Even in Paradise
by Chelsey Philpot
Original Publication Date: October 14, 2014
Length: 368 pages
Obtained Via: Advanced Reader’s copy given by the publisher through Edelweiss. This in no way influenced my opinion of the book.
View at the Traffic light:
When Julia Buchanan enrolls at St. Anne’s at the beginning of junior year, Charlotte Ryder already knows all about the former senator’s daughter. Most people do… or think they do.
Charlotte certainly never expects she’ll be Julia’s friend. But almost immediately, she is drawn into the larger than-life-new girl’s world—a world of midnight rendezvous, dazzling parties, palatial vacation homes, and fizzy champagne cocktails. And then Charlotte meets, and begins falling for, Julia’s handsome older brother, Sebastian.
But behind her self-assured smiles and toasts to the future, Charlotte soon realizes that Julia is still suffering from a tragedy. A tragedy that the Buchanan family has kept hidden … until now.
Note: I try not to quote from Advanced Reader’s Copy too much since the quotations can change, but I felt the need for them in this review. A disclaimer that all quotes should be checked against the final copy.
The biggest compliment I can give Even in Paradise is that it reminds me of so many of my favorite classics. While reading, I kept thinking of three books, all some of my favorites: The Great Gatsby by F. Scott Fitzgerald, A Separate Peace by John Knowles, and The Go-Between by L.P. Hartley. There story of Even in Paradise is one that felt timeless. It turns out, the author mentioned two of those three books in an interview as inspiration, and it shows in the best way.
Everyone has a story. Everyone has something they’re hiding.
Even in Paradise is the story of the wealthy Buchanan family, particularly Julia, as observed by Charlie Ryder, an outsider that soon gets roped into the family and their secrets. The Buchanan seem to mean well, but their secrets and habits weave a very tangled web for Charlie. Charlie and Julia become best friends, and Charlie is often invited along on family trips, spends time with Julia more than anyone else, and is the person the Buchanans entrust with the responsibility of “looking out” for Julia.
Julia bounces between light and dark, happy and sad. In some ways, I would say she’s almost the anti-thesis to a type of Manic Pixie Dream Girl. She’s eccentric and she has that spark, but only when Charlie is the truth of the depth of her dark places revealed. Charlie struggles to keep up, becoming entrenched in a world she doesn’t understand.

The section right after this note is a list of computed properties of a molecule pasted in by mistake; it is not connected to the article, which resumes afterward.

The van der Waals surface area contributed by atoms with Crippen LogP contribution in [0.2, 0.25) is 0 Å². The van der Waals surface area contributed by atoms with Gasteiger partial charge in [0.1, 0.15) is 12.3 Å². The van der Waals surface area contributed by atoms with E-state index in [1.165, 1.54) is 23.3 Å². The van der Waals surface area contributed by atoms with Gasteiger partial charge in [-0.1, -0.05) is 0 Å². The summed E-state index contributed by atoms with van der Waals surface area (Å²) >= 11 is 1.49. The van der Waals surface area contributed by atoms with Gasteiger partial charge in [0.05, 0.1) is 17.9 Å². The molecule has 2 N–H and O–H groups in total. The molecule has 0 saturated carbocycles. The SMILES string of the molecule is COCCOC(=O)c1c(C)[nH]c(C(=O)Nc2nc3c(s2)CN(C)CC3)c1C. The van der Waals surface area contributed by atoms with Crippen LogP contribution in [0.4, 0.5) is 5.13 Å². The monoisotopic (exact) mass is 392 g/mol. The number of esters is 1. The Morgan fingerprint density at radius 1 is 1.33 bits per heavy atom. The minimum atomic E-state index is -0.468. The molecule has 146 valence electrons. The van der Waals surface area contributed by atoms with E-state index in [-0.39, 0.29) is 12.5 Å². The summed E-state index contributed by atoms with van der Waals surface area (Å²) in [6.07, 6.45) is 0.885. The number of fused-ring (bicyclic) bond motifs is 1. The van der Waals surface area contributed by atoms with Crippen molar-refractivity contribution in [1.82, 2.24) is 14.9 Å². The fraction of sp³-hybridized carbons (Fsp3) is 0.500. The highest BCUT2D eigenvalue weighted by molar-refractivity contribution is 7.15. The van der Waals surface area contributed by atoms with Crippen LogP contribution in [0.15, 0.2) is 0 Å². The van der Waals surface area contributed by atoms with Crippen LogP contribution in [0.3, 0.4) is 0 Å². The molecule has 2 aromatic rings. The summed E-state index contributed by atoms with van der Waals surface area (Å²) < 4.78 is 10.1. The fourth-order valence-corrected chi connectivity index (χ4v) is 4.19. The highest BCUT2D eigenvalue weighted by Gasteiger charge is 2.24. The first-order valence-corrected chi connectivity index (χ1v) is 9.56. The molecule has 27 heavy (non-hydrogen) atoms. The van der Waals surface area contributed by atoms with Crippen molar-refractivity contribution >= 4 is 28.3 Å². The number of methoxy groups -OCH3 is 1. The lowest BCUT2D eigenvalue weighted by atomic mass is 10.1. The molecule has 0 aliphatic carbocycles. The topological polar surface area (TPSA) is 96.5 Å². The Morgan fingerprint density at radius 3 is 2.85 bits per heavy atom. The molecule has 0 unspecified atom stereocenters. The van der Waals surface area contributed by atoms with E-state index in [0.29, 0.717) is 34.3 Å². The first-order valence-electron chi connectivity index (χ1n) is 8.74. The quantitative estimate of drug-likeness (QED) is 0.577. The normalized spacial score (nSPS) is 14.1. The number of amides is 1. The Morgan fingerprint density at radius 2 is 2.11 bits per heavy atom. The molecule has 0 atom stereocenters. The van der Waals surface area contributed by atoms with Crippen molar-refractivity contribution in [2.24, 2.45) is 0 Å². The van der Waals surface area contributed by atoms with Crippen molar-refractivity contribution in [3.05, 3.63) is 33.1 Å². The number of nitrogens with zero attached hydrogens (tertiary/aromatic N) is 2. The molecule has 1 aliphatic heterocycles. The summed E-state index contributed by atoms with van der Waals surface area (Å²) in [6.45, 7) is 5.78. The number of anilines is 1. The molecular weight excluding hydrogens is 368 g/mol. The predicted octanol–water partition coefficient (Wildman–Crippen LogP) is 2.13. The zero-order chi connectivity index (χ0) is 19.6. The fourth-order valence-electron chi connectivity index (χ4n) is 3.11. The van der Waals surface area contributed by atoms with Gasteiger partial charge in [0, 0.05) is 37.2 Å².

The sorrow and grief to come is woven throughout Even in Paradise. There’s a tragedy in the past, one that Charlie learns quickly–Julia’s older sister died in a car accident some years previously, though she’s never privy to the details. However, there’s also a build-up to a future sorrow that Even in Paradise doesn’t try to hide. It tinges all the happy scenes with the feeling that things will never be quite this good for Charlie or Julia.
Had I known the heights of the joy and the depth of the hurt to come, perhaps I would have been smart. Perhaps I would have left the beach that day and taken the ferry for the safe world I had always known. . . But I have no illusions. Even knowing everything, I would have chosen the same.
It’s only in hindsight that we can point, as easily as finding a town on the map, to the moments that shaped us–the moments when choices between yeses and nos determined the people we became.
It’s hard to talk about Even in Paradise without giving anything away. It’s not that there are even “big” reveals(though there is one reveal I would classify as a “big” reveal), but that the journey of Even in Paradise is so well-written that I want to leave everyone to explore it for themselves. Getting into the Buchanan family is a special kind of spiral–both for Charlie and for the reader. For a time, Charlie seems as one of them, having connections to both Julia and her brother. In the end, though, as happens in these types of stories, the illusion falls through.
They were perfect. They were flawed. They were scarred and beautiful. They were too familiar with death and clung to life by clinging to one another. The Great Buchanan were only human, after all.
If you enjoy books like Great by Sara Benincasa(the Great Gatsby retelling), I highly recommend Even in Paradise. While not a retelling in that sense(though apparently it’s loosely inspired by Brideshead Revisited), it has many similar elements and a very similar story feel.
Even in Paradise reminded me of some of my favorite books, which is just about the highest compliment I can give a novel. With a very sort of timeless story and writing, Even in Paradise will be rolling around in my head for awhile. 5/5 cupcakes.